* Note: Waking Up With The Duke will feel cluttered with characters if the reader hasn’t read the prior books in the series. I think you can read Pleasures of a Notorious Gentleman as a stand alone, and doing so would enhance Waking Up With The Duke
My biggest disappointment with Waking Up With The Duke is the resolution of Ainsley’s mother’s relationship. I really think she could have carried a full book of her own. Granted, the 48 (ish) year old heroine isn’t a big market but so much of her history was left unexplored that I think it would have been accepted. Sad faces aside, there is a lot to love in Waking Up With The Duke.
Heath starts by giving Ainsley, the brother who always does the right thing, a personal tragedy. In a drunken driving episode he has crippled his cousin and close friend. In the ensuing emotional aftermath, his cousin’s wife Jayne lost her child. These are events neither Jayne nor Ainsley can forgive him for even three years later. From here, Heath takes one of my least favorite romance plots and turns it inside out. Jayne’s husband wants Ainsley to knock Jayne up. Cousins is close enough for horseshoes in the inheritance game.
I’ve always hated the husband as pimp plot. Ten or twenty years ago it wouldn’t have involved a DUI but a gay spouse. It wouldn’t have been cousins, it would have been brothers. Heath takes some of the ick factor out of this tried and true situation by changing those small details first. Then she addresses the issues of consent and coercion as it applies to all parties, offering a look at the emotional costs of sperm donation via a month of sex. I respect the sympathy she makes the reader feel for all parties involved – but I was regretful that Ainsley is let off the hook toward the end. Also, Jayne’s belief that holding a child is the most magical of magical moments needed a sharp reality smack later in the book which does not arrive.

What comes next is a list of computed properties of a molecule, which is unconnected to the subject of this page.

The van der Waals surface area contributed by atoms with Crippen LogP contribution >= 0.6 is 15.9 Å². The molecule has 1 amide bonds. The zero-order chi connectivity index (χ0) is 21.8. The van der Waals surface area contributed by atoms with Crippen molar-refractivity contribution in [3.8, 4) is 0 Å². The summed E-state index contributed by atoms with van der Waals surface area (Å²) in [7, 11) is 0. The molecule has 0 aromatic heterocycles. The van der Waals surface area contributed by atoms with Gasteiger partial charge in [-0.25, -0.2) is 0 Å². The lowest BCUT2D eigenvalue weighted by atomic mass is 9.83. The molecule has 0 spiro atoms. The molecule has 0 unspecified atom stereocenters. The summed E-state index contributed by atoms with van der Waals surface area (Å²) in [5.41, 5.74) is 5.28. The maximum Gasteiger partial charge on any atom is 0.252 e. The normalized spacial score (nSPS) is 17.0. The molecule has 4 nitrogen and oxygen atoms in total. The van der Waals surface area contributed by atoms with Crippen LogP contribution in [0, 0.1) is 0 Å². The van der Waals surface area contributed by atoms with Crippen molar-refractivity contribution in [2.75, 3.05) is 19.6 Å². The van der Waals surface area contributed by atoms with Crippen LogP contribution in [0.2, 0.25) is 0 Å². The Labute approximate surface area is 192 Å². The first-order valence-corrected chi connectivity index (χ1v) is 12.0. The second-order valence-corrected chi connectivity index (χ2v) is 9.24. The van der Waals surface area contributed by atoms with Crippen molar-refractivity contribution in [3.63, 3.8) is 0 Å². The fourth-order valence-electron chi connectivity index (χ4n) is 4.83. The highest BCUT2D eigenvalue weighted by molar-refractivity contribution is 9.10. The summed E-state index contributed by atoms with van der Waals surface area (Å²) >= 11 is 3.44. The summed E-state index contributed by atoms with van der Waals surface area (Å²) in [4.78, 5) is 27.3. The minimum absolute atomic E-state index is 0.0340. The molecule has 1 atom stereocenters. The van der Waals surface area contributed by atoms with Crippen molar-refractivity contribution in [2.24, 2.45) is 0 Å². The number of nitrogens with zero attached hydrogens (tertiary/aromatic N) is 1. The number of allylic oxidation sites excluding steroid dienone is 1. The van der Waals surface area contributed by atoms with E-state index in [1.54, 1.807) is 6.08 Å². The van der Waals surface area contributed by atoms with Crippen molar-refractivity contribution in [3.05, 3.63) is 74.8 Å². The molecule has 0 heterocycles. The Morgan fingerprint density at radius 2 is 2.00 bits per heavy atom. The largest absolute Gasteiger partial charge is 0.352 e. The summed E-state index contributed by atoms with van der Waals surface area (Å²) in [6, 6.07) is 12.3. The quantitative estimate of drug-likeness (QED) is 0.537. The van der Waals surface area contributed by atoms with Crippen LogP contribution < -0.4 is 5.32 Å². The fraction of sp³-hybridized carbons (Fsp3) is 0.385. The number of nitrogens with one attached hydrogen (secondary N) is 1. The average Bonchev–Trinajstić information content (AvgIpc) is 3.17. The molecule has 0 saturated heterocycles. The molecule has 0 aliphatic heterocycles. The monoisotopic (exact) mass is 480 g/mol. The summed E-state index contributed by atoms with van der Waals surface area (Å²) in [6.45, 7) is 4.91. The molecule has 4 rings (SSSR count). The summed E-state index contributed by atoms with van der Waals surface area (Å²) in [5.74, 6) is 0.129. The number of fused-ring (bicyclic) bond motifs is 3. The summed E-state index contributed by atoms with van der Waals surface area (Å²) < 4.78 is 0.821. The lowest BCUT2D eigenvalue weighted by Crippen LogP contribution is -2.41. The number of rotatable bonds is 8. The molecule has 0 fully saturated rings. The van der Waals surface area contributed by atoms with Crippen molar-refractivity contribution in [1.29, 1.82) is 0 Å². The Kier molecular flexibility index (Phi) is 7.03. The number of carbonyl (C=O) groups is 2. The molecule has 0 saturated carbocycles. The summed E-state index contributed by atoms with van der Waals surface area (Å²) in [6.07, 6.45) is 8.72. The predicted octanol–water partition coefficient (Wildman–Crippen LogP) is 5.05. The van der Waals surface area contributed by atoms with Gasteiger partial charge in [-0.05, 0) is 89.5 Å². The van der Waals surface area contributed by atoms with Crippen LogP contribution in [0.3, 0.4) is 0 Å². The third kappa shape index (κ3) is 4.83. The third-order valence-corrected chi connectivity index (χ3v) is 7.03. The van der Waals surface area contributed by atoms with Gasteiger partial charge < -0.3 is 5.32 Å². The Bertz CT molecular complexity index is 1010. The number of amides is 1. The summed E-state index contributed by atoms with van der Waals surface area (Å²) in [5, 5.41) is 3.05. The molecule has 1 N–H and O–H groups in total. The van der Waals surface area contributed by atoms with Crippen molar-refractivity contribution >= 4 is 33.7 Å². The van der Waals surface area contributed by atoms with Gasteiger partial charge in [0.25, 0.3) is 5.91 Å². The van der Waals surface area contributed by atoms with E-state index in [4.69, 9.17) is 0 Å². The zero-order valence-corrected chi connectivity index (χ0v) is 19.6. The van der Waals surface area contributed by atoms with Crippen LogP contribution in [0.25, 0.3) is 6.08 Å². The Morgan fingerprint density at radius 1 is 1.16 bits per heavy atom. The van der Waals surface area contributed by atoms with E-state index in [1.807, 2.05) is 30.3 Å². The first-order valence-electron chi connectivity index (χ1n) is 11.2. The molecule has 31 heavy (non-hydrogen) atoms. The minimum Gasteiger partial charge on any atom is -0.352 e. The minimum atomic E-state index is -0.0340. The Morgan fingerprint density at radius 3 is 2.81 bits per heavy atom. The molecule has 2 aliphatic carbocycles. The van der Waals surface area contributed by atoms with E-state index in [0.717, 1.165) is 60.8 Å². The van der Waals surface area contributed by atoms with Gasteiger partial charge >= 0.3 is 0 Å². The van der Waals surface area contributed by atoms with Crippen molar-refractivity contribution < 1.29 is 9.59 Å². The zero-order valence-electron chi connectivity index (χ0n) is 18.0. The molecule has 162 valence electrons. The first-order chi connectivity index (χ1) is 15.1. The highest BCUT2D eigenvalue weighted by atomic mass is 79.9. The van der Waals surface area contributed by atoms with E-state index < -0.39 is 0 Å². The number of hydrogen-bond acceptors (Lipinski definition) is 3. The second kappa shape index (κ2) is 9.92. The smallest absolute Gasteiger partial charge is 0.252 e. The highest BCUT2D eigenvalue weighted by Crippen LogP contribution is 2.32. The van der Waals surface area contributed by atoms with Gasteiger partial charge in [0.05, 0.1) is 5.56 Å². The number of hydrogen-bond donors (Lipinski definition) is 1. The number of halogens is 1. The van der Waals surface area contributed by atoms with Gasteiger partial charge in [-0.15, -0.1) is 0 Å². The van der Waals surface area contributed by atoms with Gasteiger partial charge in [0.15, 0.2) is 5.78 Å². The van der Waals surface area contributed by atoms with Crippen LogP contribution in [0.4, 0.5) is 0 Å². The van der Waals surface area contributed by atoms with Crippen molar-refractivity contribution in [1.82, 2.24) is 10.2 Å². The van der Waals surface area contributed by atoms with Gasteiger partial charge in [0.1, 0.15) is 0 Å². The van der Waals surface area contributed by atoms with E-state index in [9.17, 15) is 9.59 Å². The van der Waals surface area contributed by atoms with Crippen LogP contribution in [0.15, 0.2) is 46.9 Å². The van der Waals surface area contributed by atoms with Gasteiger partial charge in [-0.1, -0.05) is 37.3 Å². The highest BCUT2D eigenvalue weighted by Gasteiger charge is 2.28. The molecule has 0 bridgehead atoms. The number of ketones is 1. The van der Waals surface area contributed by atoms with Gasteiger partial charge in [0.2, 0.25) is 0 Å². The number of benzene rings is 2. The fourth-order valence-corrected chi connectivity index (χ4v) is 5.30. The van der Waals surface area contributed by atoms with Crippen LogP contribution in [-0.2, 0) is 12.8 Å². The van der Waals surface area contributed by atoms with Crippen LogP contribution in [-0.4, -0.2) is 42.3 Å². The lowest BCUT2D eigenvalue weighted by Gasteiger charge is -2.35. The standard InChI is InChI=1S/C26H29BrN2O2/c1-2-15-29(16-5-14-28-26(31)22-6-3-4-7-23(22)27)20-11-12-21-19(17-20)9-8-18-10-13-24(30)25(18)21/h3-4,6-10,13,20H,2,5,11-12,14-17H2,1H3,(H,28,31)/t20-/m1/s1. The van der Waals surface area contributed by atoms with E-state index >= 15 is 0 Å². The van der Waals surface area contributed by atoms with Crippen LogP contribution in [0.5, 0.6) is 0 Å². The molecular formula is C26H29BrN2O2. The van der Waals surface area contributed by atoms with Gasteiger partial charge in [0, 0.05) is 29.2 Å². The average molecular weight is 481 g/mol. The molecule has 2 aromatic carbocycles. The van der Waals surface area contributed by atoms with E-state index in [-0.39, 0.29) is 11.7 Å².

(As women writing for women why can’t we also show that motherhood is not always easy, even with wanted children or good mothers. Birth is not a short track to bliss. Bonding is not always instant, birth pains are not so quickly dismissed, especially before the epidural.)
Heath delivers a high angst level as Jayne and Ainsley ricochet between the emotional blows they deliver to themselves as well as those delivered by her husband. Toward the end of the book Ainsley’s mother is forced to choose between her own lost love and her mysterious younger lover. Unfortunately most of her resolution takes place away from the reader – Leo’s background is not revealed nor is the triangle properly dismantled. Through this series I have found the emotional honesty of Ainsley’s mother sometimes more compelling than that of her sons. It is she I am most sorry to say goodbye to, as much as I loved the individual books.